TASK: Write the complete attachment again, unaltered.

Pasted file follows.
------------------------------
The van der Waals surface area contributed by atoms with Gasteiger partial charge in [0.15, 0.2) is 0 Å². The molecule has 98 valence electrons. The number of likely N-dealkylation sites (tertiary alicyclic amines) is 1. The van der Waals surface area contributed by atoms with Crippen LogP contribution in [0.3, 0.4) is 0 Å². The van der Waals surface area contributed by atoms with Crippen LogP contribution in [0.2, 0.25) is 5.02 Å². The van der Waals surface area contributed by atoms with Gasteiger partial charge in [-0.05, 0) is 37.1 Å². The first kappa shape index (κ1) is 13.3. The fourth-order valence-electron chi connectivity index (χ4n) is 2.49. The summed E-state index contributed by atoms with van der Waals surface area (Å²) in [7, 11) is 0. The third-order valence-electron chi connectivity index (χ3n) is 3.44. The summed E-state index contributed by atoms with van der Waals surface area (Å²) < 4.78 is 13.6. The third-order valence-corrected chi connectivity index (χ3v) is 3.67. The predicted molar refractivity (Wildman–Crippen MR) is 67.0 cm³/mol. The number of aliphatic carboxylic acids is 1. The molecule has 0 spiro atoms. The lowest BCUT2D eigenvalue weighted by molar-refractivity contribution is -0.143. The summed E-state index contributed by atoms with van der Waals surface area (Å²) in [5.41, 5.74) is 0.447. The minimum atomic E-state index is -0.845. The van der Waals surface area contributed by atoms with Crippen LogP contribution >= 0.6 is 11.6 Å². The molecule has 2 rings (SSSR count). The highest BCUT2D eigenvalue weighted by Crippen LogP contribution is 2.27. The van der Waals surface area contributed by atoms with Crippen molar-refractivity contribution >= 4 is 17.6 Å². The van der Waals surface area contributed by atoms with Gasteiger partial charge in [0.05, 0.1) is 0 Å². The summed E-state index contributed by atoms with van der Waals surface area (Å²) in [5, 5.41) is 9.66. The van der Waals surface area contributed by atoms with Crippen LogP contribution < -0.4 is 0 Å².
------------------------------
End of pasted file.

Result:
The van der Waals surface area contributed by atoms with Gasteiger partial charge in [0.15, 0.2) is 0 Å². The molecule has 98 valence electrons. The number of likely N-dealkylation sites (tertiary alicyclic amines) is 1. The van der Waals surface area contributed by atoms with Crippen LogP contribution in [0.3, 0.4) is 0 Å². The van der Waals surface area contributed by atoms with Crippen LogP contribution in [0.2, 0.25) is 5.02 Å². The van der Waals surface area contributed by atoms with Gasteiger partial charge in [-0.05, 0) is 37.1 Å². The first kappa shape index (κ1) is 13.3. The fourth-order valence-electron chi connectivity index (χ4n) is 2.49. The summed E-state index contributed by atoms with van der Waals surface area (Å²) in [7, 11) is 0. The third-order valence-electron chi connectivity index (χ3n) is 3.44. The summed E-state index contributed by atoms with van der Waals surface area (Å²) < 4.78 is 13.6. The third-order valence-corrected chi connectivity index (χ3v) is 3.67. The predicted molar refractivity (Wildman–Crippen MR) is 67.0 cm³/mol. The number of aliphatic carboxylic acids is 1. The molecule has 0 spiro atoms. The lowest BCUT2D eigenvalue weighted by molar-refractivity contribution is -0.143. The summed E-state index contributed by atoms with van der Waals surface area (Å²) in [5.41, 5.74) is 0.447. The minimum atomic E-state index is -0.845. The van der Waals surface area contributed by atoms with Crippen LogP contribution >= 0.6 is 11.6 Å². The molecule has 2 rings (SSSR count). The highest BCUT2D eigenvalue weighted by Crippen LogP contribution is 2.27. The van der Waals surface area contributed by atoms with Crippen molar-refractivity contribution >= 4 is 17.6 Å². The van der Waals surface area contributed by atoms with Gasteiger partial charge in [0.05, 0.1) is 0 Å². The summed E-state index contributed by atoms with van der Waals surface area (Å²) in [5, 5.41) is 9.66. The van der Waals surface area contributed by atoms with Crippen LogP contribution < -0.4 is 0 Å².